A four-day workweek pilot has been launched in the UK, with similar schemes taking place in other countries like Australia, New Zealand, Ireland, Canada and The United States.
The 6-month trial in the UK will reduce hours with no loss in pay for employees and the pilot called, “4 Day Week Global” is backed up by research organisation “Autonomy” as well as researchers at Cambridge University, Boston College and Oxford University.
The program states the standard 9-5, 5-day working week is outdated and no longer fit for purpose and that the long-overdue four-day working week would benefit workers, employers, the economy, our society and the environment.
Workers benefit by utilising their free time for a better work-life balance, more rest and sleep, extra time for leisure and life admin such as shopping, cleaning, managing finances and parenting duties.
Employers also benefit, with trials showing productivity increases with workers with money being saved as their employees were happier and less stressed meaning they took fewer sick days.
The four-day working week is based on the 100:80:100 model, which translates to 100 per cent of pay for 80 per cent of time, with 100 per cent productivity.
Numerous companies have already taken part in the scheme with the 4 Day Week Campaign and have become accredited employers with the program. Accredited with Gold, Silver, and Bronze standards, the Gold Standard drops the employees work hours to a permanent 32 hours (or less) four-day work with no loss of pay. The Silver Standard gives the employee a permanent 35 hours (or less) four-day week with no loss of pay and the Bronze Standard offers their employees and 6 month minimum of the above hours with no loss of pay.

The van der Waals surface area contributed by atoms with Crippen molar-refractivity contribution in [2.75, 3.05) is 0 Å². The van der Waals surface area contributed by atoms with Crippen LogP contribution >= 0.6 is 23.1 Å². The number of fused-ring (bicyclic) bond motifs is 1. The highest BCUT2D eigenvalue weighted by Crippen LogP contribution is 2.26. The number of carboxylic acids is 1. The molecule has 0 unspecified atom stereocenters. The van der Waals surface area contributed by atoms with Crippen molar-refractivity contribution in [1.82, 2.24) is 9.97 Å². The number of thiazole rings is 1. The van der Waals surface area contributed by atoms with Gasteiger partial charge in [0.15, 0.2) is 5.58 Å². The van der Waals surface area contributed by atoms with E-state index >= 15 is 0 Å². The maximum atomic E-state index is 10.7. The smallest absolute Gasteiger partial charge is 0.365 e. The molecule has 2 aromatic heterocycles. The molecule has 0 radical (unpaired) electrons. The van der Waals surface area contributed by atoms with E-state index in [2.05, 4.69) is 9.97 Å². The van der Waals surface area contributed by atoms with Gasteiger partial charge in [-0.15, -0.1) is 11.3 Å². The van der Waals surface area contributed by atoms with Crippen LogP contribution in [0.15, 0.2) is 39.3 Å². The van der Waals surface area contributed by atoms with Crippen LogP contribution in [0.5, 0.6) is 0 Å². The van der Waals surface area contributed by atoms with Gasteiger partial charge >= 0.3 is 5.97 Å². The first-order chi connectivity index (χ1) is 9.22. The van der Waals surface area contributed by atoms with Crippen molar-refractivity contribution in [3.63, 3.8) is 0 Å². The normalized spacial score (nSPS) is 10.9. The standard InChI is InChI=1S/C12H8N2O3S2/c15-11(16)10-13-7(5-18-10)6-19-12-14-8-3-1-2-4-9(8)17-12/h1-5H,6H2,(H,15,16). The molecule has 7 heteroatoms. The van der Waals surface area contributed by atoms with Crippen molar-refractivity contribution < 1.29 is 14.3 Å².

With the global pandemic already shaking up working arrangements, the idea of a four-day working week is becoming more of a reality.
One Melbourne based company made headlines when they introduced the concept in 2019. The Australian digital marketing agency named VERSA decided to shut down on Wednesdays and offered staff a four-day working week with no loss of pay. From their website, they state that the innovative style of working has led to better work culture and CEO, Kath Blackham says that her choice to divide the week in half rather than a long weekend was purposeful. She says, “by the time we get to Thursday, it’s like Monday again”, creating a feeling of “enthusiasm and.. collaboration”.
— Kathryn Brett (@KathrynLBrett) July 25, 2019
ACT SEARCH Committee member Chris Warren writes on the campaign for a four day work week. If you support a four day week, you can take action now. the ACT Parliamentary Inquiry into the future of the working week is now open. Link in the article! https://t.co/b3PMc9fHK4
— SEARCH Foundation (@SEARCH_Aus) June 25, 2021
Image Credit: (Dmitry Demidovich / Shutterstock.com)